Kenya’s Ghetto Classics Orchestra tackles juvenile crime with music

The Ghetto Classics Orchestra helps young people living in Nairobi’s slums preventing them from turning to crime. Music as a powerful means of social transformation.

Korogocho, Kenya, is Nairobi’s third slum. It rises on the huge mountain of trash of Dandora landfill (the capital’s biggest dumpsite) and about 200,000 people live there in tin sheds built on an area of approximately one and a half square kilometers.

Korogocho Nairobi Kenya
The Korogocho slum, Nairobi: the third slum of Kenya’s capital.

Unlike Muthaiga, one of Nairobi’s wealthiest areas located less than two kilometres away from Korogocho, extreme poverty eradicated in the slum: alcohol and drug abuse go hand in hand with the spread of HIV and AIDS, domestic violence is a common occurrence and loan-sharking is a major issue.

Elizabeth Njoroge’s story, founder of the Ghetto Classics Orchestra

Korogocho is a place where children are obliged to grow up too fast and teenagers often turn to crime. And it was also to break the link between poverty and crime and offer children a means of escape from disgraceful situations in the slum that Elizabeth Njoroge, in 2008, decided to establish the Ghetto Classics Orchestra.

“Playing music makes you forget the world around you. Troubles can be left behind and there is room again to focus on the positive things in life”, Elizabeth Njoroge says. Music also gives the poorest children the skills to overcome their daily challenges: “If you can master an instrument, you can master life”, she adds.

Elizabeth Njoroge
Elizabeth Njoroge singing © Safaricom Ltd.

Elizabeth was born in Nairobi. In her childhood she developed a passion for music and when she was four she started to take piano lessons. As an adult she moved to Canada and then to the United Kingdom to pursue her other passion: medical disciplines. She obtained a degree in biochemistry and pharmacy, but she has given up on her passion: music. At some point in her life she also thought of embarking on a career as professional musician, but she told the New York Times: “I did not have the guts”.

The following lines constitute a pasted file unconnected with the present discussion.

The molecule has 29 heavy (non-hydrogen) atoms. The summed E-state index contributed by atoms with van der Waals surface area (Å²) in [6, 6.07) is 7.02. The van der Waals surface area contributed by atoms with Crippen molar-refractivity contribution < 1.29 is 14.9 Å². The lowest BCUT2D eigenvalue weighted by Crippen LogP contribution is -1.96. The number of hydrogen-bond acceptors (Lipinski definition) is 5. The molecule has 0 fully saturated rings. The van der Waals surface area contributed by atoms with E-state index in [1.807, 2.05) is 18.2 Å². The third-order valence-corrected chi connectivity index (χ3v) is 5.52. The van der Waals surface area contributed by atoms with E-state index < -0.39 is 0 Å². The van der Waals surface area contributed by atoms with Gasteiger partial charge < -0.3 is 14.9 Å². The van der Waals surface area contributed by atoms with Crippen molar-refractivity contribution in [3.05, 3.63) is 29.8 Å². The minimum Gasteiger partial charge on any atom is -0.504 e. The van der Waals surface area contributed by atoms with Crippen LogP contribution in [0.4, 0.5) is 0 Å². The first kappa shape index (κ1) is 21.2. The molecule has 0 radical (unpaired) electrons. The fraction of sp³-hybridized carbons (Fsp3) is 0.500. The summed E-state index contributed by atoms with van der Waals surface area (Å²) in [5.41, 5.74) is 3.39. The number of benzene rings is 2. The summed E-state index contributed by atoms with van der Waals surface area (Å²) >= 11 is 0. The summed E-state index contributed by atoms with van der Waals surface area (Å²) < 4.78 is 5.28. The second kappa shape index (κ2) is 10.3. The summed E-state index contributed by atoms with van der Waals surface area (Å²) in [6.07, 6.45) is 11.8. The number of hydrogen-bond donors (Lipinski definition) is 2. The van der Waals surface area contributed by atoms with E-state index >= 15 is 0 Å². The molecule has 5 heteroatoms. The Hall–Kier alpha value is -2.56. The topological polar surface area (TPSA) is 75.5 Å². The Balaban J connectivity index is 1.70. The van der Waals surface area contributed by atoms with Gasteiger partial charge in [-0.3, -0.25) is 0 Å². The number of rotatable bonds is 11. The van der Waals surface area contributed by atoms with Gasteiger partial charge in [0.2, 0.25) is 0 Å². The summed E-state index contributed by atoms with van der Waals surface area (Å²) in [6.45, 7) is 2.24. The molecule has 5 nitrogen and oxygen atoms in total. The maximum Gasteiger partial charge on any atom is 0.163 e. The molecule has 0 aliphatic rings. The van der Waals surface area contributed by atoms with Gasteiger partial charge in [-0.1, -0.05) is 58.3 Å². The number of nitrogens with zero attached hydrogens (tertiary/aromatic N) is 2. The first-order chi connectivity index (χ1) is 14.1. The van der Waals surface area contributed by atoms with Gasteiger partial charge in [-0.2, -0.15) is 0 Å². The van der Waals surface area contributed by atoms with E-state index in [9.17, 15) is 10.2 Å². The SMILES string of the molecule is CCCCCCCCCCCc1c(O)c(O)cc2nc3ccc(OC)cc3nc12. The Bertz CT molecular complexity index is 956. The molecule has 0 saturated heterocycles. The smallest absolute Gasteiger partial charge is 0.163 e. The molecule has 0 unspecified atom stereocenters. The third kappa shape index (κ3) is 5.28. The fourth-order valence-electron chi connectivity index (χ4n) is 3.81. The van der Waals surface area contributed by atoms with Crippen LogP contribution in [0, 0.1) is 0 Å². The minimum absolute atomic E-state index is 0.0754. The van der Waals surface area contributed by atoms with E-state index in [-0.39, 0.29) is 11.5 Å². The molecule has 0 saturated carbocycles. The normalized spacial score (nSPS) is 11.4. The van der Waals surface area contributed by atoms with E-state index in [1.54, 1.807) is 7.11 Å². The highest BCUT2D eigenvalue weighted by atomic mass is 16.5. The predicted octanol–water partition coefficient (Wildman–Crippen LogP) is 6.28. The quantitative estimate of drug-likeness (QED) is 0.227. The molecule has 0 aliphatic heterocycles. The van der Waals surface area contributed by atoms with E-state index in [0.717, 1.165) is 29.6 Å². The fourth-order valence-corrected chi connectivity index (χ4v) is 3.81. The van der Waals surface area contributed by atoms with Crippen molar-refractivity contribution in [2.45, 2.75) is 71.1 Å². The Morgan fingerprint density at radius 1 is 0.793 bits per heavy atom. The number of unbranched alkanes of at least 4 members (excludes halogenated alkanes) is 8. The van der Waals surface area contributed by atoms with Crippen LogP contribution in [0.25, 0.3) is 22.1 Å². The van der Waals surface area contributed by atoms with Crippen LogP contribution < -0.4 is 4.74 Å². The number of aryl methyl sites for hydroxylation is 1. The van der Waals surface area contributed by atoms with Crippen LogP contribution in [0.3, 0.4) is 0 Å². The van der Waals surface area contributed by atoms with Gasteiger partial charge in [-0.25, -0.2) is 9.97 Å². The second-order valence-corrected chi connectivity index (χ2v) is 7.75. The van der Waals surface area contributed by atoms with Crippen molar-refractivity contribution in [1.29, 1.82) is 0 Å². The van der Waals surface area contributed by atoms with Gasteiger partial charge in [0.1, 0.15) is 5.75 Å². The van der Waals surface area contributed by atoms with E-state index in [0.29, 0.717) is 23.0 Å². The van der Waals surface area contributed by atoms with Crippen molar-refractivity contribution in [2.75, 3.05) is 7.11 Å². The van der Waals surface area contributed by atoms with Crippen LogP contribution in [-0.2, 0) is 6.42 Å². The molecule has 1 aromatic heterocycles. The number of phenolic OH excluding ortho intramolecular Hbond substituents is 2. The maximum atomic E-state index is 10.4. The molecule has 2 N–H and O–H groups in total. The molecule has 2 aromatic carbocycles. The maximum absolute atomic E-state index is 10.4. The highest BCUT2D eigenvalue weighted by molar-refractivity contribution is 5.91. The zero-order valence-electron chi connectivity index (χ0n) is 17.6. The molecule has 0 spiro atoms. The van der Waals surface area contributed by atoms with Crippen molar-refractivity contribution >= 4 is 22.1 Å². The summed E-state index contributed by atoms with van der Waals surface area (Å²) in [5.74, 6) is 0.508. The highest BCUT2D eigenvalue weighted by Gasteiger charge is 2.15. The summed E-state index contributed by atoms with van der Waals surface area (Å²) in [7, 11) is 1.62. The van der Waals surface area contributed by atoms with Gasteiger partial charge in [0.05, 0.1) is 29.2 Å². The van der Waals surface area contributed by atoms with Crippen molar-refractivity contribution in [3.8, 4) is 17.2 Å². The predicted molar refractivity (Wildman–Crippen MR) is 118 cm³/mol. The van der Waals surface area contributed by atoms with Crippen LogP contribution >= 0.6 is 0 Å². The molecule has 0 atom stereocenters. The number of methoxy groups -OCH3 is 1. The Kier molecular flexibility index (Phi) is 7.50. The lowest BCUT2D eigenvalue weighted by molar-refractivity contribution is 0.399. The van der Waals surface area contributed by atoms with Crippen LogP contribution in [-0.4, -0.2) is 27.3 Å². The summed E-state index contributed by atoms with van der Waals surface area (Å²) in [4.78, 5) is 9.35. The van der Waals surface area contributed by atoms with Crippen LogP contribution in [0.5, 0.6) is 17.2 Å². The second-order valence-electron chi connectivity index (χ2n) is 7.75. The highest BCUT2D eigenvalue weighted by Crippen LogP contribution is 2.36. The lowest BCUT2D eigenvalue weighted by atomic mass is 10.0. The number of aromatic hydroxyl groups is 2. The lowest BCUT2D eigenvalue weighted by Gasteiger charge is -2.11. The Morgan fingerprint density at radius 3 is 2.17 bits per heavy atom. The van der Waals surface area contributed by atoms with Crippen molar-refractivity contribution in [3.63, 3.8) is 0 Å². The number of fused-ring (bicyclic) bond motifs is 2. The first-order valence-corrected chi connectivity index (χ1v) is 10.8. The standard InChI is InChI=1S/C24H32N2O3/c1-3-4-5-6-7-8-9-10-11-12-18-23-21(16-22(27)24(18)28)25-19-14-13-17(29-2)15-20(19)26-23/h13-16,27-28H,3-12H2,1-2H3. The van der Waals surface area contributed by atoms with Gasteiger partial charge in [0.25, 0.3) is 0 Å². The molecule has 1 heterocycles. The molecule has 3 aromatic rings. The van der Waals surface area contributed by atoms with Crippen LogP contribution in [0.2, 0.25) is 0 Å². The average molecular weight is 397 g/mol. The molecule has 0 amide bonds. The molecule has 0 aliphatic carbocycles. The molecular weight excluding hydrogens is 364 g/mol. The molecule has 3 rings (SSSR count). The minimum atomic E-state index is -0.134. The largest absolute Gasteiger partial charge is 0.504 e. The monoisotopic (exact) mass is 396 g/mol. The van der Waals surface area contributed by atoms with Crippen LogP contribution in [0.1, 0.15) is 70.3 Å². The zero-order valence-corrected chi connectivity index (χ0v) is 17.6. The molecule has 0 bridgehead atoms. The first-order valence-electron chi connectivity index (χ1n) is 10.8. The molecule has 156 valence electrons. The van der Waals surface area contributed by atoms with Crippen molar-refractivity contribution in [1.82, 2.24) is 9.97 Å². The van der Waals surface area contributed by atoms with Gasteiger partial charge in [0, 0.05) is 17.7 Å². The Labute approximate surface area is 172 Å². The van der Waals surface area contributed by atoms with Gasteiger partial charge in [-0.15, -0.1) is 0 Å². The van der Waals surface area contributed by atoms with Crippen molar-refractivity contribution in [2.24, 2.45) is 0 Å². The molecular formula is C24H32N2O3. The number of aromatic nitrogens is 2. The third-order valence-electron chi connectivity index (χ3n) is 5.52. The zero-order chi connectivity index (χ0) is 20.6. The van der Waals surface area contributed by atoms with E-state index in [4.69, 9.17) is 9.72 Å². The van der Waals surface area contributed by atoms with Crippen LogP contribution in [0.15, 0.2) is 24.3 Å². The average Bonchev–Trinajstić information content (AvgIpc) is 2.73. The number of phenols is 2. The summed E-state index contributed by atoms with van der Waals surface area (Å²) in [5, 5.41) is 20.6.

When Njoroge went back to Nairobi in 2003, she was struck by the fact that there were few music initiatives and that only white people had access to music schools. In 2007 Njoroge started to host a programme of classical music in a local radio and came to understand that more people than she thought were interested in classical music, even those who aren’t members of the wealthy white community.

The Ghetto Classics Orchestra in Korogocho

In 2008 Njoroge decided to launch the programme Ghetto Classics in order to provide young people living in the slum of Korogocho and in the poorest areas of Kenya’s capital with musical education. At first only 14 children attended the classes that were given twice a week and Kenya’s Conservatoire of Music made available the instruments to them. But then, thanks to donations, the orchestra has managed to buy enough instruments.

In 2013 the orchestra made a big step forward: Njoroge decided to welcome children living in harsh conditions as well as privileged children into the Ghetto Classics Orchestra. From that moment on the orchestra has become a means for promoting social integration (and transformation) in a country where socio-economic inequalities are really marked.

The success of the orchestra

Today, the Ghetto Classics Orchestra is part of a larger project, Art of Music Foundation Kenya, that was launched in 2009 to enrich the lives of Kenyan youngsters with music; more than 80 children who consider the orchestra a second home as well as other 600 children coming from the slum of Korogocho and other five poor communities of Nairobi participate in the Ghetto Classics programme. A few months ago the programme expanded to the coastal city of Mombasa.

The orchestra performed for Kenya’s President Uhuru Kenyatta and for Pope Francis; its repertoire includes the main theme of the film Pirates of the Caribbean composed by Hans Zimmer, Miriam Makeba’s hits. Many international musicians (including Branford MarsalisKirk Whalum and Salif Keïta) went to Korogocho to give master classes and the Grammy-award winning saxophonist Mr. Whalum was so inspired by the Ghetto Classics orchestra that he told he wanted to write an original composition for the orchestra.

The Ghetto Classics Orchestra is another demonstration that music is a powerful means of social transformation that promotes a fair society, where individuals of different race and from different communities become a single entity with the goal of “playing” and living in harmony.

Featured image: members of the Ghetto Classics Orchestra during rehearsals ©

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